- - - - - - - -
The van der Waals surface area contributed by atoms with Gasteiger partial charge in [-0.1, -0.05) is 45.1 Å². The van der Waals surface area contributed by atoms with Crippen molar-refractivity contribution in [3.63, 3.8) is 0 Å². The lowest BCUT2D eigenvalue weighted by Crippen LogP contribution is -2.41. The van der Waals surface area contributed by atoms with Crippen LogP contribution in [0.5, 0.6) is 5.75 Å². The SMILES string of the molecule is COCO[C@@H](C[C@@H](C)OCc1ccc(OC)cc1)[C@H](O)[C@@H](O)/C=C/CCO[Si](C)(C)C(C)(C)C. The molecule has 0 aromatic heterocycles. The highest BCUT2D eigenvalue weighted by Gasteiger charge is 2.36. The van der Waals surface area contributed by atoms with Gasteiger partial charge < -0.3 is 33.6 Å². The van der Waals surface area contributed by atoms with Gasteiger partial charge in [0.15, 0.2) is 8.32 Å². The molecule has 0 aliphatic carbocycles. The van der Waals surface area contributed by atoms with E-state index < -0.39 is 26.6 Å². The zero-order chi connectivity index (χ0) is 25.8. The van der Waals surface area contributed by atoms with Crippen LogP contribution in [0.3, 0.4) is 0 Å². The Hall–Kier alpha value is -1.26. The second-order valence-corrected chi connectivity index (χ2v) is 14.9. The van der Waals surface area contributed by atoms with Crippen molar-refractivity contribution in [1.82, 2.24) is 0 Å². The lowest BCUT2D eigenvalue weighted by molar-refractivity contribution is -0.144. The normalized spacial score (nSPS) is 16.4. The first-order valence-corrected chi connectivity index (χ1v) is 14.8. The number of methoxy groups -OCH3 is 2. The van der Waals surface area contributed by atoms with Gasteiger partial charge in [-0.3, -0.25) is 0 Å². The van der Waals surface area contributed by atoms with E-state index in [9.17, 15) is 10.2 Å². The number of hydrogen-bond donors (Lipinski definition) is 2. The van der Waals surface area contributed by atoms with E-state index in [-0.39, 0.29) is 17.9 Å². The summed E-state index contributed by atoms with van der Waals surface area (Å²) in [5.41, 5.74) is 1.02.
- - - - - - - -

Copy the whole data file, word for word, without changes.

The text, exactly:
The van der Waals surface area contributed by atoms with Gasteiger partial charge in [-0.1, -0.05) is 45.1 Å². The van der Waals surface area contributed by atoms with Crippen molar-refractivity contribution in [3.63, 3.8) is 0 Å². The lowest BCUT2D eigenvalue weighted by Crippen LogP contribution is -2.41. The van der Waals surface area contributed by atoms with Crippen LogP contribution in [0.5, 0.6) is 5.75 Å². The SMILES string of the molecule is COCO[C@@H](C[C@@H](C)OCc1ccc(OC)cc1)[C@H](O)[C@@H](O)/C=C/CCO[Si](C)(C)C(C)(C)C. The molecule has 0 aromatic heterocycles. The highest BCUT2D eigenvalue weighted by Gasteiger charge is 2.36. The van der Waals surface area contributed by atoms with Gasteiger partial charge < -0.3 is 33.6 Å². The van der Waals surface area contributed by atoms with Gasteiger partial charge in [0.15, 0.2) is 8.32 Å². The molecule has 0 aliphatic carbocycles. The van der Waals surface area contributed by atoms with E-state index < -0.39 is 26.6 Å². The zero-order chi connectivity index (χ0) is 25.8. The van der Waals surface area contributed by atoms with Crippen LogP contribution in [0.3, 0.4) is 0 Å². The Hall–Kier alpha value is -1.26. The second-order valence-corrected chi connectivity index (χ2v) is 14.9. The van der Waals surface area contributed by atoms with Crippen molar-refractivity contribution in [1.82, 2.24) is 0 Å². The lowest BCUT2D eigenvalue weighted by molar-refractivity contribution is -0.144. The normalized spacial score (nSPS) is 16.4. The first-order valence-corrected chi connectivity index (χ1v) is 14.8. The number of methoxy groups -OCH3 is 2. The van der Waals surface area contributed by atoms with Gasteiger partial charge in [-0.3, -0.25) is 0 Å². The van der Waals surface area contributed by atoms with E-state index in [9.17, 15) is 10.2 Å². The number of hydrogen-bond donors (Lipinski definition) is 2. The van der Waals surface area contributed by atoms with E-state index in [-0.39, 0.29) is 17.9 Å². The summed E-state index contributed by atoms with van der Waals surface area (Å²) in [5.41, 5.74) is 1.02.